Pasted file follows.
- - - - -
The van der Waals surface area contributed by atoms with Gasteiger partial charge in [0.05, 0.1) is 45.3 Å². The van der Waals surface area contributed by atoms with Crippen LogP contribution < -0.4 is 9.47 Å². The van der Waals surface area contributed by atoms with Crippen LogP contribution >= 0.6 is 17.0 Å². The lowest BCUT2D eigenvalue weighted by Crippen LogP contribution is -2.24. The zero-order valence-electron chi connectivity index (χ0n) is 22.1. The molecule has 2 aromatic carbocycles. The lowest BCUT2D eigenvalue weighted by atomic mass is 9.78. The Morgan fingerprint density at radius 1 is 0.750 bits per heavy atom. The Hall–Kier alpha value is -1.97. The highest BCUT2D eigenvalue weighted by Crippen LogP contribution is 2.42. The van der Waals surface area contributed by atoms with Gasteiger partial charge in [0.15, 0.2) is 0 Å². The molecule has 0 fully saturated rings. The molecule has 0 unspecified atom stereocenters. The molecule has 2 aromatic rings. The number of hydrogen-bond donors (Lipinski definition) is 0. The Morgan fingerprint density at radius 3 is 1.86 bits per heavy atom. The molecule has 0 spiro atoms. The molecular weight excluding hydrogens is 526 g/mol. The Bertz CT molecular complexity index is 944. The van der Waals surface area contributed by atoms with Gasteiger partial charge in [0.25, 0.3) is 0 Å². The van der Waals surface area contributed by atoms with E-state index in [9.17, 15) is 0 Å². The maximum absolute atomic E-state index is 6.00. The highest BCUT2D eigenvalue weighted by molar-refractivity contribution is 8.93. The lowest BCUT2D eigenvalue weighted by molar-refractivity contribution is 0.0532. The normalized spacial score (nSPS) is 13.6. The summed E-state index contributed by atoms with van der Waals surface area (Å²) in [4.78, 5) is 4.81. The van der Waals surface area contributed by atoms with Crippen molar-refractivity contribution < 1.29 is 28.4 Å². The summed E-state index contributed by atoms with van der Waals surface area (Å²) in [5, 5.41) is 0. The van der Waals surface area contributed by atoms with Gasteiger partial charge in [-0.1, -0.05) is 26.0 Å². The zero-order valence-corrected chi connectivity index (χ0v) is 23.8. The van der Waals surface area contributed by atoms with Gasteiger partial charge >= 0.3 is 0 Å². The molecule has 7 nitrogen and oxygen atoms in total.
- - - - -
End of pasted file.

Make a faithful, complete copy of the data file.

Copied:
The van der Waals surface area contributed by atoms with Gasteiger partial charge in [0.05, 0.1) is 45.3 Å². The van der Waals surface area contributed by atoms with Crippen LogP contribution < -0.4 is 9.47 Å². The van der Waals surface area contributed by atoms with Crippen LogP contribution >= 0.6 is 17.0 Å². The lowest BCUT2D eigenvalue weighted by Crippen LogP contribution is -2.24. The zero-order valence-electron chi connectivity index (χ0n) is 22.1. The molecule has 2 aromatic carbocycles. The lowest BCUT2D eigenvalue weighted by atomic mass is 9.78. The Morgan fingerprint density at radius 1 is 0.750 bits per heavy atom. The Hall–Kier alpha value is -1.97. The highest BCUT2D eigenvalue weighted by Crippen LogP contribution is 2.42. The van der Waals surface area contributed by atoms with Gasteiger partial charge in [0.15, 0.2) is 0 Å². The molecule has 0 fully saturated rings. The molecule has 0 unspecified atom stereocenters. The molecule has 2 aromatic rings. The number of hydrogen-bond donors (Lipinski definition) is 0. The Morgan fingerprint density at radius 3 is 1.86 bits per heavy atom. The molecule has 0 spiro atoms. The molecular weight excluding hydrogens is 526 g/mol. The Bertz CT molecular complexity index is 944. The van der Waals surface area contributed by atoms with Gasteiger partial charge in [0.25, 0.3) is 0 Å². The van der Waals surface area contributed by atoms with E-state index in [9.17, 15) is 0 Å². The maximum absolute atomic E-state index is 6.00. The highest BCUT2D eigenvalue weighted by molar-refractivity contribution is 8.93. The lowest BCUT2D eigenvalue weighted by molar-refractivity contribution is 0.0532. The normalized spacial score (nSPS) is 13.6. The summed E-state index contributed by atoms with van der Waals surface area (Å²) in [4.78, 5) is 4.81. The van der Waals surface area contributed by atoms with Crippen molar-refractivity contribution < 1.29 is 28.4 Å². The summed E-state index contributed by atoms with van der Waals surface area (Å²) in [5, 5.41) is 0. The van der Waals surface area contributed by atoms with Gasteiger partial charge in [-0.1, -0.05) is 26.0 Å². The zero-order valence-corrected chi connectivity index (χ0v) is 23.8. The van der Waals surface area contributed by atoms with Gasteiger partial charge >= 0.3 is 0 Å². The molecule has 7 nitrogen and oxygen atoms in total.